Hacking Alert: Cars, Medical Devices…and Cows?
There’s bad news coming out of the cybersecurity world that affects everything from auto manufacturers, to healthcare facilities, to farming. Learn more about the DRI courses that can help you prepare your organization.
Remember those two hackers who took command of a Jeep Cherokee as part of a demonstration for Wired? That apparently wasn’t enough of a wake-up call for the auto industry. More recently, a security researcher connected wirelessly to a Mitsubishi Outlander, giving him access to its alarm system and other functions.
The problem, as TrustedSec CEO David Kennedy explained to Tech Insider, is that while new technology is being added to vehicles all the time, overall the car is still using underlying tech from the 1980s that was never designed with security in mind.
In fact, it may be getting worse – cars equipped with WiFi, cellular connections, and smartphone apps open them up to attack even further. And while car companies at least recognize the threat, they don’t have the institutional knowledge needed to test security.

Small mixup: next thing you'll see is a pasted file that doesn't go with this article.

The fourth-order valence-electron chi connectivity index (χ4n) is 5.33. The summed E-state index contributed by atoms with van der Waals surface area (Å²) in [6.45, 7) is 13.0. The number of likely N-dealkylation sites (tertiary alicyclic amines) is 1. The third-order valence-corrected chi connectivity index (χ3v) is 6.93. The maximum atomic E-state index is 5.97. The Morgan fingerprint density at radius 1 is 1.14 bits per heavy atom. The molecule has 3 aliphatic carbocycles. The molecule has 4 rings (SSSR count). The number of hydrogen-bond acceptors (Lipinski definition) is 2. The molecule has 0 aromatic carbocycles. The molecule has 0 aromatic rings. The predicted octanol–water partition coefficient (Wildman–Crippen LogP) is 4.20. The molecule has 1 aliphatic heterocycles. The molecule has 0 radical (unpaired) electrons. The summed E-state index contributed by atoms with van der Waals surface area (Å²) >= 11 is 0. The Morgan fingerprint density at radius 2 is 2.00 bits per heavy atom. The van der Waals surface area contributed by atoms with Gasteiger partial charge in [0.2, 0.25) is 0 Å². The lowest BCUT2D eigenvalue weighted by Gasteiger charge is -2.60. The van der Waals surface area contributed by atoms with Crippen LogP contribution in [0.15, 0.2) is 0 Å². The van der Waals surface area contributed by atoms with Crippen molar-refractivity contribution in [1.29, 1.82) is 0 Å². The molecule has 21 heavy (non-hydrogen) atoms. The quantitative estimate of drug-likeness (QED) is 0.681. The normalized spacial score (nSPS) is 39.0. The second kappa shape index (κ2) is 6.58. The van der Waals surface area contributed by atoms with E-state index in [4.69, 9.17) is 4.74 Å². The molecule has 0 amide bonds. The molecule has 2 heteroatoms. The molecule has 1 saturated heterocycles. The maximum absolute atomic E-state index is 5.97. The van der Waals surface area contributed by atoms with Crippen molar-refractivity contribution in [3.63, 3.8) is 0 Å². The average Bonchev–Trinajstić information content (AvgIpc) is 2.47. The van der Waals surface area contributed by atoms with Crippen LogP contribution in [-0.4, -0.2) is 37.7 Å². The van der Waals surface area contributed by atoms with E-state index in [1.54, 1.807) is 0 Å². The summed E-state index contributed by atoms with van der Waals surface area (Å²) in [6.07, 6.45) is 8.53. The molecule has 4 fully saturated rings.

DRI’s IT/DR Workshop was developed to give resilience professionals the tools they need to strengthen their cybersecurity. Upcoming course dates and locations:
Healthcare facilities are facing their own cyber threats – even beyond recent ransomware attacks. The FDA has also warned healthcare facilities to stop using a pump that regulates IV drips, because its wireless communications feed makes it hackable with nothing more than WiFi. Its recommendations to hospitals: upgrade to the latest model, which comes with better security – and strengthen cybersecurity capabilities.
DRI’s Healthcare Continuity training gives healthcare professionals the skills to develop a comprehensive business continuity program that helps employees and patients by protecting service delivery and data availability when they’re needed most. Upcoming course dates:
And just to show how every industry needs to stay ahead on cybersecurity, hacker Chris Roberts told attendees at a recent security conference in Israel that farming machines that milk, weigh, and administer drugs to cows are now hackable, thanks to interconnected embedded devices that can be managed through the popular remote access tool pcAnywhere. That’s not the only concern for farms: similar research showed seed-sowing machines could also be hacked.